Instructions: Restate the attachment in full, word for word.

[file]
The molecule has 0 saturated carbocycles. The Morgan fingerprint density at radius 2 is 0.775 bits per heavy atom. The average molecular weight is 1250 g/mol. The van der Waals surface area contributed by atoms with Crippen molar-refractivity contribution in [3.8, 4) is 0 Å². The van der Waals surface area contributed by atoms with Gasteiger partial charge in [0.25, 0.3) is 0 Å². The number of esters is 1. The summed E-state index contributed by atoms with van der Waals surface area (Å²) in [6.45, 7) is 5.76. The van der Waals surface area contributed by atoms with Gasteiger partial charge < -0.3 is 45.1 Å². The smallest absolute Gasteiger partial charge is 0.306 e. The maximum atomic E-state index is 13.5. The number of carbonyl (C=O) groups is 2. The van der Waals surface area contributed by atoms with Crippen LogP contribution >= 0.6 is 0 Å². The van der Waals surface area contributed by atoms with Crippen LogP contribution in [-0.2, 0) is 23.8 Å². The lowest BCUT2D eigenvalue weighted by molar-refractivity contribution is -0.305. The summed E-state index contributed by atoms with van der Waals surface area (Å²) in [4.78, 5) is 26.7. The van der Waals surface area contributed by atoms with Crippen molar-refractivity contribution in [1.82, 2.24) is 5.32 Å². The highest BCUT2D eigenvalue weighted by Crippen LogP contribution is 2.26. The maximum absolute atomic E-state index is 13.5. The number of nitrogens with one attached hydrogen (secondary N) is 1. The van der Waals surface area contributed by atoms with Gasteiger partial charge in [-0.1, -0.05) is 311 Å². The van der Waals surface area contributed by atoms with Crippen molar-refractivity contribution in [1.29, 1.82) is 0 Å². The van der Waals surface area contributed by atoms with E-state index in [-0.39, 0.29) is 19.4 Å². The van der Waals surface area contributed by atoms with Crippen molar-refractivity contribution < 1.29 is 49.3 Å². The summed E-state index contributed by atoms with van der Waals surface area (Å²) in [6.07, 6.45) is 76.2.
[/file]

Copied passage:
The molecule has 0 saturated carbocycles. The Morgan fingerprint density at radius 2 is 0.775 bits per heavy atom. The average molecular weight is 1250 g/mol. The van der Waals surface area contributed by atoms with Crippen molar-refractivity contribution in [3.8, 4) is 0 Å². The van der Waals surface area contributed by atoms with Gasteiger partial charge in [0.25, 0.3) is 0 Å². The number of esters is 1. The summed E-state index contributed by atoms with van der Waals surface area (Å²) in [6.45, 7) is 5.76. The van der Waals surface area contributed by atoms with Gasteiger partial charge < -0.3 is 45.1 Å². The smallest absolute Gasteiger partial charge is 0.306 e. The maximum atomic E-state index is 13.5. The number of carbonyl (C=O) groups is 2. The van der Waals surface area contributed by atoms with Crippen LogP contribution >= 0.6 is 0 Å². The van der Waals surface area contributed by atoms with Crippen LogP contribution in [-0.2, 0) is 23.8 Å². The lowest BCUT2D eigenvalue weighted by molar-refractivity contribution is -0.305. The summed E-state index contributed by atoms with van der Waals surface area (Å²) in [4.78, 5) is 26.7. The van der Waals surface area contributed by atoms with Crippen molar-refractivity contribution in [1.82, 2.24) is 5.32 Å². The highest BCUT2D eigenvalue weighted by Crippen LogP contribution is 2.26. The maximum absolute atomic E-state index is 13.5. The number of nitrogens with one attached hydrogen (secondary N) is 1. The van der Waals surface area contributed by atoms with Gasteiger partial charge in [-0.1, -0.05) is 311 Å². The van der Waals surface area contributed by atoms with Crippen molar-refractivity contribution in [1.29, 1.82) is 0 Å². The van der Waals surface area contributed by atoms with E-state index in [-0.39, 0.29) is 19.4 Å². The van der Waals surface area contributed by atoms with Crippen molar-refractivity contribution < 1.29 is 49.3 Å². The summed E-state index contributed by atoms with van der Waals surface area (Å²) in [6.07, 6.45) is 76.2.